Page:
Considerations When Naming Beneficiaries

admin_GabrielNews, Standard

Deciding which people should inherit your assets is a very personal decision. Who has been important in your life, and who you want to leave something to, is a decision that ultimately can be made only by you. Where a lawyer can help is in advising how these assets should be passed to your descendants.

I’ve put together a list of things to keep in mind when naming beneficiaries:

  1. If you leave something to someone under a will they will not inherit right away. When naming beneficiaries in a will they do not receive the money right away. Or even that quickly.  By having a will, as opposed to a revocable living trust based estate plan, you are forcing your beneficiaries to wait for probate to be complete until they inherit. In New York the probate process takes about 9-18 months. If your estate is complex, or someone objects to their inheritance, probate can take years. As bad as making beneficiaries wait to receive their money probate actually decreases how much money is available to them because of the fees involved. Probate typically costs approximately 5% of the gross value of your estate. With a revocable living trust based estate plan your beneficiaries avoid probate, and the costs associated therewith, entirely. A trust keeps your loved ones out of probate and avoids probate fees.
  2. Certain types of benefits are paid directly to your beneficiaries and do not go through probate. The money paid to your beneficiaries in a life insurance policy, as well as the money paid to them via a retirement account, do not go through probate. Rather they pass directly to your beneficiary. This saves a lot of time and expense. When something happens to you your family may desperately need access to money and life insurance and retirement accounts provide that. You need to keep your beneficiary designations updated. It’s something that’s easy to forget about, the years pass, and the beneficiaries may no longer be who you want them to be.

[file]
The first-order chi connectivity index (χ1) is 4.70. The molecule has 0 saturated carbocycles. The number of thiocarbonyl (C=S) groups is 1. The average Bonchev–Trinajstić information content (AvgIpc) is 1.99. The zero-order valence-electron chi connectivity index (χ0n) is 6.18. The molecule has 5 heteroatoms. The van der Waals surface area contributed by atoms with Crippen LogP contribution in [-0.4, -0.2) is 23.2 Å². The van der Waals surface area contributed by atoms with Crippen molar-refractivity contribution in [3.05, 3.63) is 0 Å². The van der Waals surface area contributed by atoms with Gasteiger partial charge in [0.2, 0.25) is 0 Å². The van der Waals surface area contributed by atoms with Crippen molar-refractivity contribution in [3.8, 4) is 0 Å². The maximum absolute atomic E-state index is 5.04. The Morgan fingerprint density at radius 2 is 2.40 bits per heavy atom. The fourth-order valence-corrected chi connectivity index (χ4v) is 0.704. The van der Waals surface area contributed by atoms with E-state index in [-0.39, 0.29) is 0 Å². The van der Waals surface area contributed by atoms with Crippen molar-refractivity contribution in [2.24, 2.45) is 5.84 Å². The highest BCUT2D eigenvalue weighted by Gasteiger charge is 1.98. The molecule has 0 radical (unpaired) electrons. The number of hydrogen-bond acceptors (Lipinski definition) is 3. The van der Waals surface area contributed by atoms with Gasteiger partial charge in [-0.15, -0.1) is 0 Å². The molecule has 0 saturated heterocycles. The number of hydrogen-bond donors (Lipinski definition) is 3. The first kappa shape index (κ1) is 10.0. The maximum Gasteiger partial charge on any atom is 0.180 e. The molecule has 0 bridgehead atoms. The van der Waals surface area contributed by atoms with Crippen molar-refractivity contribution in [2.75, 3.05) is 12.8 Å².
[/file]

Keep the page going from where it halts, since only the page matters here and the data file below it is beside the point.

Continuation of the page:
3. Leaving assets directly to minor children is asking for trouble. If you leave money directly to a minor child, and by directly I mean not in trust, you are forcing those assets to go through probate. The law does not allow a minor to inherit outright. You will need to have either appointed a guardian prior or the court will have a drawn-out hearing to appoint one on your children’s behalf. This costs time and money and decreases the amount of money left for your children. Even if you have appointed a guardian, but not put your children’s inheritance into trust, there’s the issue of an 18 year old kid inheriting a large sum of money. I’m not sure how you were at 18 years old but I know I wasn’t mature enough to handle it. By putting your child’s inheritance in trust you not only protect it from creditors, predators, and ex-spouses, but also you protect your children from themselves until they are mature enough to handle it.
  4. Some items to consider with retirement account and life insurance beneficiaries. Leaving the money you have in a retirement account or life insurance policy outright to someone has its own problems. The majority of money left outright in cash to someone is wasted in a short period of time. It’s too easy to spend money that’s just sitting in your bank account. It’s also not a good idea to name your estate as beneficiary because you’ll lose the ability to take advantage of IRA stretch provisions. It’s a fact that money left in trust lasts longer, is treated with more reverence, and is protected from creditors and predators.
  1. Don’t leave everything to one beneficiary and ask them to pay the money out to others. If you want several people to inherit your life insurance money or retirement account assets you should not just name one person to receive your money with the understanding that they will pay that money out to others. As honest as the person may be money does strange things to people. Life insurance and retirement accounts allow you to designate multiple beneficiaries each of whom will receive a stated percentage of the retirement account or life insurance proceeds. If you’re trying to “hide” money from the government because you have a special needs child that requires government benefits there are better ways to go about this. A special needs trust was designed for this very purpose.

Every day we help families just like yours grapple with estate planning and related issues. Call us today at (646) 736-7539 and we can schedule a time to meet and discuss your particular facts and circumstances and how best to accomplish your estate planning goals. Estate planning is a gift you are giving to your loved ones that retains its value long after you are gone.